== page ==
after Joy Harjo
We lived in Minneapolis, on the Northside of town, next door to Edie and Norm, who spoke with thick Norwegian accents. We were the only colored people on the block, in a yellow stucco house. That was in ‘63.
When I was four Edie said, “Uff dah,” and cut me a piece of dripping red watermelon, seeds spilling on the ground. Mama yelled, “Don’t you eat that,” and slapped it out of my hands.
I realized then there was something wrong with me and watermelon.
Later, at eight, I saw a book called Little Black Sambo, and Mama told me this: You must be twice as smart, twice as better as white people. You still may not get what you want, but you never stop. When one door closes, there will be another one that will open.
When I was ten, Grandpa told me he broke horses and mules and drove cattle to the stockyards in Omaha, like the TV show Rawhide. I was astonished. He was a black cowboy.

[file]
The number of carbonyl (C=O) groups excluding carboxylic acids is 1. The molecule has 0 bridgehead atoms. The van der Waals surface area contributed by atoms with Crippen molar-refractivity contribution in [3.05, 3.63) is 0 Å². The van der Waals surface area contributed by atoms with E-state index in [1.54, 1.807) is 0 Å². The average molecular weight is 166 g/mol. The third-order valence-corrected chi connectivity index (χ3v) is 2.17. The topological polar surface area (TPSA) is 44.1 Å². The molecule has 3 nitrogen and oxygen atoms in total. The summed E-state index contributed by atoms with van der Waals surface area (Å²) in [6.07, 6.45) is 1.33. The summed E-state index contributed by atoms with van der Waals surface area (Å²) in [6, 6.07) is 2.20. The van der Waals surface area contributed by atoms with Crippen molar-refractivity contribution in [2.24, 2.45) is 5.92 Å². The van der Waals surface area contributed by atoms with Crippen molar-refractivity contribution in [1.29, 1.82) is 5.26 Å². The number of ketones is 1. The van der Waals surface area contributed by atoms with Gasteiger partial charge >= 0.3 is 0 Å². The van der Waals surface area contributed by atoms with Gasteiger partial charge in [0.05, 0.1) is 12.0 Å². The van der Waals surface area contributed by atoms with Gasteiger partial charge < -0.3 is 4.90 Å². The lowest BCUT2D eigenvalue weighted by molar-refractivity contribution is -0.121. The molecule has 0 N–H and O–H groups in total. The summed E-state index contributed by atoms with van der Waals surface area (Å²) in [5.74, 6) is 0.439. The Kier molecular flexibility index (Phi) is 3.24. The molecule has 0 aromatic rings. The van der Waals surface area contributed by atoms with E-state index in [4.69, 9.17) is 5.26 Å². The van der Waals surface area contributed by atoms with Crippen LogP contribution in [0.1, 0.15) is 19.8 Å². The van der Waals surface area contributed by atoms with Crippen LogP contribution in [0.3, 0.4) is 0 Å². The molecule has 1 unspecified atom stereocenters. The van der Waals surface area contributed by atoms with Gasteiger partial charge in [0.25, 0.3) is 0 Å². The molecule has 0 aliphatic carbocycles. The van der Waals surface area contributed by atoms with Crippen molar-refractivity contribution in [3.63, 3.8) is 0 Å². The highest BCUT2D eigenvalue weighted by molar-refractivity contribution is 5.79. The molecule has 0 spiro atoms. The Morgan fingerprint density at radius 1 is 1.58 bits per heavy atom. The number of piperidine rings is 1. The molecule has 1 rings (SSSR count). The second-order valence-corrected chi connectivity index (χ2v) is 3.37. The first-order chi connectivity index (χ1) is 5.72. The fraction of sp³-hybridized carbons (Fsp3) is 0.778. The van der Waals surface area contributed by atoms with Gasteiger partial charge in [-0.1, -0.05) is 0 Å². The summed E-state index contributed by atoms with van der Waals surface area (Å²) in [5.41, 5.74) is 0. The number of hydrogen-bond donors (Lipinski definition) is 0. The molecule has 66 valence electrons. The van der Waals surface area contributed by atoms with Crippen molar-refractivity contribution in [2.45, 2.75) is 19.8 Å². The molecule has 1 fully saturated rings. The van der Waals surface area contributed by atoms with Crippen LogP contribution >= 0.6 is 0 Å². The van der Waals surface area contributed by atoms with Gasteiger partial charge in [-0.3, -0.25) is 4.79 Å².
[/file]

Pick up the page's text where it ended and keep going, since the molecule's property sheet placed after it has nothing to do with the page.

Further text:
At twelve we moved to the suburbs that had no sidewalks. We were the only Negroes on the block, living in a white house with redwood trim.
At fifteen I was the only black girl in my class and at sixteen I didn’t go to Prom, even though I was a cheerleader. All of the white cheerleaders went. At seventeen none of it mattered; I was going to a prestigious white college with a full scholarship.
By my twenty first year, I was living in the Second City, the city with big shoulders, Daly’s town. It was eight in the morning, an image from my past, a woman in red stiletto heels, was on Clark Street. She looked good for her age, which was a year older than me. I almost ran her over, driving the wrong way on a one way street. “Hey,” she said, “I haven’t seen you since high school, have brunch with me.” I waved her off. I knew I wouldn’t go.
Twenty years later, I returned to North Minneapolis where a dog spoke to me. He was like the neighborhood, rough and tumble, yet revealed strength and gentleness. I knew I would wander no more, I was home.